Tuesday, May 4, 2010

Agricultural, Environmental, and Community Sources of Resistance

A new study from the Johns Hopkins Bloomberg School of Public Health gives further evidence that antibiotic resistance is only just the result of antibiotic use and abuse in human medicine, but that a reservoir of resistance, from farm animals and environmental contamination, is a significant contributor as well. A team of scientists led by Henry D. Kalter examined E. coli samples in more than 500 young Peruvian children, then compared resistance levels to a range of factors in the children's households and communities. The results are published in this month's issue of the American Journal of Tropical Medicine and Hygiene.As would be expected, the children's own use of antibiotics, as well as family member use, was a significant risk factor for their carriage of drug-resistant bacteria. Applying an antibiotic to a population of bacteria selects for the resistant ones to survive, and though these bacteria might not immediately cause disease, they may pass these genes to other species of bacteria, for example through conjugation.

But the authors also found evidence for a transfer of resistant bacteria between food animals and humans - specifically, through market chicken raised with antibiotics. Living in a community with more families raising chickens, as opposed to buying their chicken at a market, was a significant protective factor against children's carriage of resistant bacteria. Market chickens were also significanlty more likely to carry antibiotic-resistant bacteria than home-raised chickens, and presumably transferred this resistance to humans in the community though the food chain or direct contact.
Dr. Edward T. Ryan, president of the American Society of Tropical Medicine and Hygiene, explained the study's importance in this respect:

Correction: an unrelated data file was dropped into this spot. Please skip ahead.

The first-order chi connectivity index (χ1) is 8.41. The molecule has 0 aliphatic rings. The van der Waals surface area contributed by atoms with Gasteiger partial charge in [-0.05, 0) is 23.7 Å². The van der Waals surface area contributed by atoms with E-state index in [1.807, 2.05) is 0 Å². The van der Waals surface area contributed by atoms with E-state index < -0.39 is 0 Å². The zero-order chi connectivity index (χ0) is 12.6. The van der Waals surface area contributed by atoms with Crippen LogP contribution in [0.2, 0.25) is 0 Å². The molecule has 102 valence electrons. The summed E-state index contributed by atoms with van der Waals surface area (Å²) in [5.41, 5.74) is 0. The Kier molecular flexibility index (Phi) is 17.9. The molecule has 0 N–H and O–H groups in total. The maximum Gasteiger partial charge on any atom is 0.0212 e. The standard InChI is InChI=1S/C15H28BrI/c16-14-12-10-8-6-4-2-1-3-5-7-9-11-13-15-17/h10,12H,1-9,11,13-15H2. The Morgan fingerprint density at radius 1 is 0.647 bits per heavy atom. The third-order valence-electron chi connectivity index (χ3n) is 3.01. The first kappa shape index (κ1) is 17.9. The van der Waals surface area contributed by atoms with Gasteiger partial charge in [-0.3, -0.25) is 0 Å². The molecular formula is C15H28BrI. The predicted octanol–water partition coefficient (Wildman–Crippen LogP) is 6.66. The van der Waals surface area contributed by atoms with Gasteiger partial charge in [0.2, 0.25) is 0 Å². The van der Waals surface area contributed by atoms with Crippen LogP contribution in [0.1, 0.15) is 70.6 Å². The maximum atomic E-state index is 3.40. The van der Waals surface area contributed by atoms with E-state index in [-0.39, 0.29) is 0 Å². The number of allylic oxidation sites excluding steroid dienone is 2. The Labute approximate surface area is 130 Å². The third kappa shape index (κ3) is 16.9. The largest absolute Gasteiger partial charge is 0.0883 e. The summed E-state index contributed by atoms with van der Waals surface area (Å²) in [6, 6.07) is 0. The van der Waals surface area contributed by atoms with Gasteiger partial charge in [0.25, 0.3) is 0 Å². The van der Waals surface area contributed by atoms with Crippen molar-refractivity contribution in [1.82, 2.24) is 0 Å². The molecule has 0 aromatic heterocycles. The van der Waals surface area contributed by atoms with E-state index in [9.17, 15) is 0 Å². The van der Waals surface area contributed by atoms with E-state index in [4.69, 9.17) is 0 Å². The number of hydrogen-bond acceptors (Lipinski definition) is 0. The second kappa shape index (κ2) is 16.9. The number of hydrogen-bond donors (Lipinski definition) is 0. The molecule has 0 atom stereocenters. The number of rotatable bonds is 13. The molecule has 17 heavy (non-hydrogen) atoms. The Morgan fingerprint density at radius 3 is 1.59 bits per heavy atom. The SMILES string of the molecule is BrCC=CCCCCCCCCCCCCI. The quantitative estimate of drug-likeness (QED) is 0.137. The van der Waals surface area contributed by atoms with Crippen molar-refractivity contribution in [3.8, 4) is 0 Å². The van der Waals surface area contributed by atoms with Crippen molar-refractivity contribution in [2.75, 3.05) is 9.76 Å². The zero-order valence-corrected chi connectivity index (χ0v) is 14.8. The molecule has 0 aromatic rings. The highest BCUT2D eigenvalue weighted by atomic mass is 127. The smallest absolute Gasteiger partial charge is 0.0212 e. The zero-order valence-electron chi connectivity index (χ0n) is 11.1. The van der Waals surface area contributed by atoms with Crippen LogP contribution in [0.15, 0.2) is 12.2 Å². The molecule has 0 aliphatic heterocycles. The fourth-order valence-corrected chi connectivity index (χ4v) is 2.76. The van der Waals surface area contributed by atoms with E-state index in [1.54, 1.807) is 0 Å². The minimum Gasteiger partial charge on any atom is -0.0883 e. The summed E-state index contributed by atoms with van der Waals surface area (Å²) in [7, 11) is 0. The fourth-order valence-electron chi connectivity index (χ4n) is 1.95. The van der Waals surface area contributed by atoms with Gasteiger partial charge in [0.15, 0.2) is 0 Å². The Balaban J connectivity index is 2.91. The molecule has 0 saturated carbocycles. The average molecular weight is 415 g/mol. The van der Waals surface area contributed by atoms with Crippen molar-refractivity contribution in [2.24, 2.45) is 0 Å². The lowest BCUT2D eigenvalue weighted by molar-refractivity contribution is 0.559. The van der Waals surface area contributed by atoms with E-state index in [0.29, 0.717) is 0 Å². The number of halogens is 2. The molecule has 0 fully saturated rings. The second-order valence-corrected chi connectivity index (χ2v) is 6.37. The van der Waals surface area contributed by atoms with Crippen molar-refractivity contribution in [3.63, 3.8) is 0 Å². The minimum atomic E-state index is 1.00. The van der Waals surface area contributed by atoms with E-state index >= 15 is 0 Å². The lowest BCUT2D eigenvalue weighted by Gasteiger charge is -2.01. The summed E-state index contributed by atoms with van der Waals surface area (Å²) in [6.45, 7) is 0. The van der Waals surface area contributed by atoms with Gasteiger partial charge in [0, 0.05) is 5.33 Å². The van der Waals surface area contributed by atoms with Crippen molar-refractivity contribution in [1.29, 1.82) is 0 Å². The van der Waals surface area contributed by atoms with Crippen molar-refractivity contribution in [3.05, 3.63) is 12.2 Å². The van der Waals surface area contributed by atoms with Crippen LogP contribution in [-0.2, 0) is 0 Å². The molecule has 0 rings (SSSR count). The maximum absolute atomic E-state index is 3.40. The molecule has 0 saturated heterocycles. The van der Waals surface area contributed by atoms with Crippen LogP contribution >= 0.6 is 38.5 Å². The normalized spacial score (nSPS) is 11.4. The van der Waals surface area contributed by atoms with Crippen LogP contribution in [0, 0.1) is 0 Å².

"[The study] improves our understanding of the growing global public health threat of antibiotic resistant organisms, and underscores the critical role that antibiotic use in animals plays in contributing to this threat. The vast majority of the tons and tons of antibiotics ingested each year on this planet are administered to livestock and animals. This study clearly shows that such use comes with a very real cost to human health."
The study also identified a link between environmental contamination with antibiotic-resistant bacteria and increased carriage of resistant E. coli. In fact, as the authors write,
"In these poor communities in a developing country, with inadequate protection of excreta and water, contamination of the environment with antibiotic-resistant bacteria appeared to play at least as great a role in children's carriage of resistant E. coli as did the children's own antibiotic use."
These results corroborate the need for a big-picture approach to addressing antibiotic resistance in both developing and developed nations. The authors cite the intensive use of antibiotics on chickens raised in Peru as a factor contributing to resistance in humans there, but this is hardly an isolated issue - millions of pounds of antibiotics are administered to farm animals every year in the United States, and the presence of an environmental and agricultural reservoir of resistance genes is a threat to the success of antibiotic treatment everywhere.